This past September at the United Nations’ summit of world leaders on sustainable development, Raul Castro described the American embargo against Cuba as,
“… the main obstacle to our country’s economic development, while affecting other nations due to its extraterritorial scope, and hurting the interests of American citizens and companies,” adding that “such policy is rejected by 188 United Nations members states that demand its removal.”
Today in a vote of the General Assembly, 191 countries voted in support of the removal of the American trade embargo against Cuba. Only two countries, the US and Israel voted against U.N. resolution. The United Nations has for the 24th consecutive year condemned the US trade embargo. In spite of a warming of relations and commencement of talks between the US and Cuba, the US voted against the UN resolution.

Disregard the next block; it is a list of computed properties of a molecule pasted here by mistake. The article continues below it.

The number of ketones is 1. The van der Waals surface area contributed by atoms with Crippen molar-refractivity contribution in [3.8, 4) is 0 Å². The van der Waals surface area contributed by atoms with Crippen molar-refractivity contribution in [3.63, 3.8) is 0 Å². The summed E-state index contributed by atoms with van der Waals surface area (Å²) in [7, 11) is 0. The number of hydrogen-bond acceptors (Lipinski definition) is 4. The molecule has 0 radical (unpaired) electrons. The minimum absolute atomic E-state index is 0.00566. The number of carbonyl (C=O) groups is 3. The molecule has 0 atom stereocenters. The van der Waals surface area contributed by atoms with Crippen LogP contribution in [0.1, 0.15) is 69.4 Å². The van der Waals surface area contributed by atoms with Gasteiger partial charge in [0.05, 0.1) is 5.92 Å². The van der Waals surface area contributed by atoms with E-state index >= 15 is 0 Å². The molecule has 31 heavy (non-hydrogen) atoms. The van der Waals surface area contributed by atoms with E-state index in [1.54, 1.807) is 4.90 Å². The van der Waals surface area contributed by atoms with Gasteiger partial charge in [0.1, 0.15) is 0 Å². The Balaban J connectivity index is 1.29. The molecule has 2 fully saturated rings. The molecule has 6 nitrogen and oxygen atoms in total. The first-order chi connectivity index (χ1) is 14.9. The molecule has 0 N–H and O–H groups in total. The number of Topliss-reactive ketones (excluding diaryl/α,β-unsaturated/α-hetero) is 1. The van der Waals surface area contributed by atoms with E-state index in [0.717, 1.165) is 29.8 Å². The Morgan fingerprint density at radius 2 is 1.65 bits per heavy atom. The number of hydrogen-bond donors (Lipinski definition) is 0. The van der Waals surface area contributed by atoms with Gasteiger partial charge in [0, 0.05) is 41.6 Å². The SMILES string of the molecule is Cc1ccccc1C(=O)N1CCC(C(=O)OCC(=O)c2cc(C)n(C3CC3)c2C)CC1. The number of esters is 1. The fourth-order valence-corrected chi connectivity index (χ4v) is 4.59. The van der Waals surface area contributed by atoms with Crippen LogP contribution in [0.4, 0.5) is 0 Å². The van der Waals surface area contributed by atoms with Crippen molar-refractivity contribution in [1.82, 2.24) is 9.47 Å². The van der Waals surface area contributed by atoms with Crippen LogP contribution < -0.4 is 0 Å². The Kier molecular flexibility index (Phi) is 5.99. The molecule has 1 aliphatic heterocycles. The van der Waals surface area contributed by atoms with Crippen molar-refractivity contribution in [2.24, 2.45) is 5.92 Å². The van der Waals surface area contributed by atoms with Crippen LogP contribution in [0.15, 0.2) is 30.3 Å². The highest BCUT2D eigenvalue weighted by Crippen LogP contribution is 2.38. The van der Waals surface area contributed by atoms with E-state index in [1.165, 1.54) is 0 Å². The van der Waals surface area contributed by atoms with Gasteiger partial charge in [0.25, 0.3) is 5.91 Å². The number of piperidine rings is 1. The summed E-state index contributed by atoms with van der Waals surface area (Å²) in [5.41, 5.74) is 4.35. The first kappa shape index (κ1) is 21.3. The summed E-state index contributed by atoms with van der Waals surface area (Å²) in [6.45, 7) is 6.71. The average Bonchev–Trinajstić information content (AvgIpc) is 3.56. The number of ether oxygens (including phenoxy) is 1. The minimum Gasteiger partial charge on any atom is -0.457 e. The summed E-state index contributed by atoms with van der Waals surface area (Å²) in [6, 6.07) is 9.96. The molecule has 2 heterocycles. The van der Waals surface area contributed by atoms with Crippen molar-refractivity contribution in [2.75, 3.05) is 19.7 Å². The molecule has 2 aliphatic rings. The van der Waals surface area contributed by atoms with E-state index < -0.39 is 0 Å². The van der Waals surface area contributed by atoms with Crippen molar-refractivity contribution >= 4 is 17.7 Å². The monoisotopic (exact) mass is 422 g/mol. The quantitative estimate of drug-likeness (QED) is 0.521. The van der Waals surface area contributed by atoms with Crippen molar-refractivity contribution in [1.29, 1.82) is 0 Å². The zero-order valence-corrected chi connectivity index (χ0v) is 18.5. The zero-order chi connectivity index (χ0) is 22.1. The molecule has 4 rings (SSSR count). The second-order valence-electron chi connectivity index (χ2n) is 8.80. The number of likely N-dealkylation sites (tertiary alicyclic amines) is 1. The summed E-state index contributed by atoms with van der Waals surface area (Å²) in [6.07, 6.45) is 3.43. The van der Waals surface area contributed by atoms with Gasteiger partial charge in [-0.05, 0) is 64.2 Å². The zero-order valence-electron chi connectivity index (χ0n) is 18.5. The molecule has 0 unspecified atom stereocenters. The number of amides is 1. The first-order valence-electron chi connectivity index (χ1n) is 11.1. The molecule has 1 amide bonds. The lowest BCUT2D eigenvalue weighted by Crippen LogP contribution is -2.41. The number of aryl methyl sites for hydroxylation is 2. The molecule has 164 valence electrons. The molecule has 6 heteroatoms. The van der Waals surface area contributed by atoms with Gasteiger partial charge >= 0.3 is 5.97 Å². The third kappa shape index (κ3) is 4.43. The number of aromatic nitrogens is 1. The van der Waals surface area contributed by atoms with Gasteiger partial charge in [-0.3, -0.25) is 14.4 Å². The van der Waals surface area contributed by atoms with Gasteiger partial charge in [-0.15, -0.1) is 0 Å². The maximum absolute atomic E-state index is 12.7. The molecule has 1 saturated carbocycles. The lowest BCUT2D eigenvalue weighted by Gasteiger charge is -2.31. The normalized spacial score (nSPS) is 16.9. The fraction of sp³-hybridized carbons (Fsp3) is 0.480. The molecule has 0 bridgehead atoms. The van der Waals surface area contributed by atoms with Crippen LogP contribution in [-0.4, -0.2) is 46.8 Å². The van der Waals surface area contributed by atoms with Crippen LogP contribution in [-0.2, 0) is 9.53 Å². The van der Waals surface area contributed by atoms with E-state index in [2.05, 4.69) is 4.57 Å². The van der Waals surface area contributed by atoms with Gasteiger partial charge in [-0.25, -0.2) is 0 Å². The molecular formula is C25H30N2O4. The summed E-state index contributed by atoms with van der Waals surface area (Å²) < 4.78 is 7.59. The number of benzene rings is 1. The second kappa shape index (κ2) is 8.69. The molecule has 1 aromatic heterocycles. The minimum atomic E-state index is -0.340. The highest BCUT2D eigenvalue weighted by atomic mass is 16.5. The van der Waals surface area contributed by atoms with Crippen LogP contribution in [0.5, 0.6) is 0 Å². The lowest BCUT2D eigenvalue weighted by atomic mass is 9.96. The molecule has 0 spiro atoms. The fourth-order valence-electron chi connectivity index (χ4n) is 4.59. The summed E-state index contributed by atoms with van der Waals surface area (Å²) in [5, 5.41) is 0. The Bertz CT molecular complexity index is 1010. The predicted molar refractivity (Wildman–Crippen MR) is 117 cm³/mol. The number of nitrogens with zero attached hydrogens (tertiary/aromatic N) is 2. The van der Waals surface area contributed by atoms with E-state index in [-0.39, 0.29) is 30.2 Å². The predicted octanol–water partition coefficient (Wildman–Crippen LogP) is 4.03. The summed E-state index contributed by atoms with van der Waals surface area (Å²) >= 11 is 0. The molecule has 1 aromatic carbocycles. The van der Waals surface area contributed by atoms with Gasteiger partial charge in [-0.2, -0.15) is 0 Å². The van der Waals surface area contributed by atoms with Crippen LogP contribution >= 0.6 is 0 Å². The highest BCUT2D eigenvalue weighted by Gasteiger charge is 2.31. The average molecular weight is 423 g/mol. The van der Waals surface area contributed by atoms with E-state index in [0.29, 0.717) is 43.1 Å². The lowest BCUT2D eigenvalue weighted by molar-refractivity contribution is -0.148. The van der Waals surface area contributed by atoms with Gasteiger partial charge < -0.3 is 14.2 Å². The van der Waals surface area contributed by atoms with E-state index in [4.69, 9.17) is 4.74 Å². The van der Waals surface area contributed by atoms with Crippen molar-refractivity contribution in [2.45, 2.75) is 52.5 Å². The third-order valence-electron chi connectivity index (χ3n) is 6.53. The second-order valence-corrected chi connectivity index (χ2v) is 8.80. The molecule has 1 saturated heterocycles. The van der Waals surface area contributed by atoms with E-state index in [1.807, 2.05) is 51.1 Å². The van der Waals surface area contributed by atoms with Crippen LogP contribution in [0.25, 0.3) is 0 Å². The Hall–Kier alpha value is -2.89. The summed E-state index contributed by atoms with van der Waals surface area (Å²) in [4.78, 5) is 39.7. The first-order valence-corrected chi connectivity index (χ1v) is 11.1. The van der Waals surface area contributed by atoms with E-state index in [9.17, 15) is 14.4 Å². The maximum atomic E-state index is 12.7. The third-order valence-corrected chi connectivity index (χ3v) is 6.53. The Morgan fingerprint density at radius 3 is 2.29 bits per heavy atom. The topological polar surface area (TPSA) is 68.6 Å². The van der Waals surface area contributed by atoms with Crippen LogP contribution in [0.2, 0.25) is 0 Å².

Cuba’s Foreign Minister Bruno Rodriguez told a news conference he was “disappointed” with the U.S. vote.
Rodriguez said the United States must lift the embargo to fully normalize relations.
“The lifting of the blockade will be the essential element to give some meaning to the progress achieved over the past few months in the relations between both countries and shall set the pace towards normalization,” he told the General Assembly.
He said it is “a unilateral act of the United States and should be lifted unilaterally, without asking anything in return.”
But many Republican lawmakers, and some Democrats, oppose lifting the embargo at this stage, and Rodriguez was critical not only of the U.S. Congress but of Obama’s failure to take executive action to ease it.
The Cuban foreign minister said the embargo isolates the United States and goes against its national interest and as long as it remains in effect Cuba will continue to present its annual resolution to the General Assembly.